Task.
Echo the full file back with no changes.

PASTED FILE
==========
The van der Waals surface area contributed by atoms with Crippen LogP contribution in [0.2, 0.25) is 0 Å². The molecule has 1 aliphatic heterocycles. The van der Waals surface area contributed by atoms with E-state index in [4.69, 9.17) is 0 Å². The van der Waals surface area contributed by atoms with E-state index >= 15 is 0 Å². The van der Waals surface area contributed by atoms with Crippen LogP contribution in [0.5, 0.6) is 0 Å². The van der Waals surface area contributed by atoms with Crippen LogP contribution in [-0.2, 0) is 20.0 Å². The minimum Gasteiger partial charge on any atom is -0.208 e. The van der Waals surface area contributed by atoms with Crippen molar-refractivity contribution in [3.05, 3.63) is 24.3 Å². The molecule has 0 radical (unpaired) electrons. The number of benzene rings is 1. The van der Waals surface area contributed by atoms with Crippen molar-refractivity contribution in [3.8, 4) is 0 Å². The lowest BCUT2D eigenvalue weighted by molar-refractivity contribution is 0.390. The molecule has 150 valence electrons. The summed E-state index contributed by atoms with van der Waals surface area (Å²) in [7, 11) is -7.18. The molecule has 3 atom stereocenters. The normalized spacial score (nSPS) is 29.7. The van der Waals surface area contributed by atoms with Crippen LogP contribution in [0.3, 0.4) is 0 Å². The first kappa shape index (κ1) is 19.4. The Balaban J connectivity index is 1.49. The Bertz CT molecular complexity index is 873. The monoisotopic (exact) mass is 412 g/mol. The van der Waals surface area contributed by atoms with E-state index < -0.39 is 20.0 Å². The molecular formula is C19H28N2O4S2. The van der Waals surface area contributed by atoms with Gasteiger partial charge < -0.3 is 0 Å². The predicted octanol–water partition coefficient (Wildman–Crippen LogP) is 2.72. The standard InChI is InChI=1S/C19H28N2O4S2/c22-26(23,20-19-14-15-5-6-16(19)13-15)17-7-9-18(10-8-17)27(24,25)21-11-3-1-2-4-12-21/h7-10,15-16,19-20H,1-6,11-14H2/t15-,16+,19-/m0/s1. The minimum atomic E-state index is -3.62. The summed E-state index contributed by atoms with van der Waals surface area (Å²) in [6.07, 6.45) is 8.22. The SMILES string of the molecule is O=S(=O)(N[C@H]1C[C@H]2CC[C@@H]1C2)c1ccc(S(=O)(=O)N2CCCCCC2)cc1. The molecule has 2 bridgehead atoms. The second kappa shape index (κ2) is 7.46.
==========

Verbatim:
The van der Waals surface area contributed by atoms with Crippen LogP contribution in [0.2, 0.25) is 0 Å². The molecule has 1 aliphatic heterocycles. The van der Waals surface area contributed by atoms with E-state index in [4.69, 9.17) is 0 Å². The van der Waals surface area contributed by atoms with E-state index >= 15 is 0 Å². The van der Waals surface area contributed by atoms with Crippen LogP contribution in [0.5, 0.6) is 0 Å². The van der Waals surface area contributed by atoms with Crippen LogP contribution in [-0.2, 0) is 20.0 Å². The minimum Gasteiger partial charge on any atom is -0.208 e. The van der Waals surface area contributed by atoms with Crippen molar-refractivity contribution in [3.05, 3.63) is 24.3 Å². The molecule has 0 radical (unpaired) electrons. The number of benzene rings is 1. The van der Waals surface area contributed by atoms with Crippen molar-refractivity contribution in [3.8, 4) is 0 Å². The lowest BCUT2D eigenvalue weighted by molar-refractivity contribution is 0.390. The molecule has 150 valence electrons. The summed E-state index contributed by atoms with van der Waals surface area (Å²) in [7, 11) is -7.18. The molecule has 3 atom stereocenters. The normalized spacial score (nSPS) is 29.7. The van der Waals surface area contributed by atoms with Crippen LogP contribution in [0.3, 0.4) is 0 Å². The first kappa shape index (κ1) is 19.4. The Balaban J connectivity index is 1.49. The Bertz CT molecular complexity index is 873. The monoisotopic (exact) mass is 412 g/mol. The van der Waals surface area contributed by atoms with E-state index < -0.39 is 20.0 Å². The molecular formula is C19H28N2O4S2. The van der Waals surface area contributed by atoms with Gasteiger partial charge < -0.3 is 0 Å². The predicted octanol–water partition coefficient (Wildman–Crippen LogP) is 2.72. The standard InChI is InChI=1S/C19H28N2O4S2/c22-26(23,20-19-14-15-5-6-16(19)13-15)17-7-9-18(10-8-17)27(24,25)21-11-3-1-2-4-12-21/h7-10,15-16,19-20H,1-6,11-14H2/t15-,16+,19-/m0/s1. The minimum atomic E-state index is -3.62. The summed E-state index contributed by atoms with van der Waals surface area (Å²) in [6.07, 6.45) is 8.22. The SMILES string of the molecule is O=S(=O)(N[C@H]1C[C@H]2CC[C@@H]1C2)c1ccc(S(=O)(=O)N2CCCCCC2)cc1. The molecule has 2 bridgehead atoms. The second kappa shape index (κ2) is 7.46.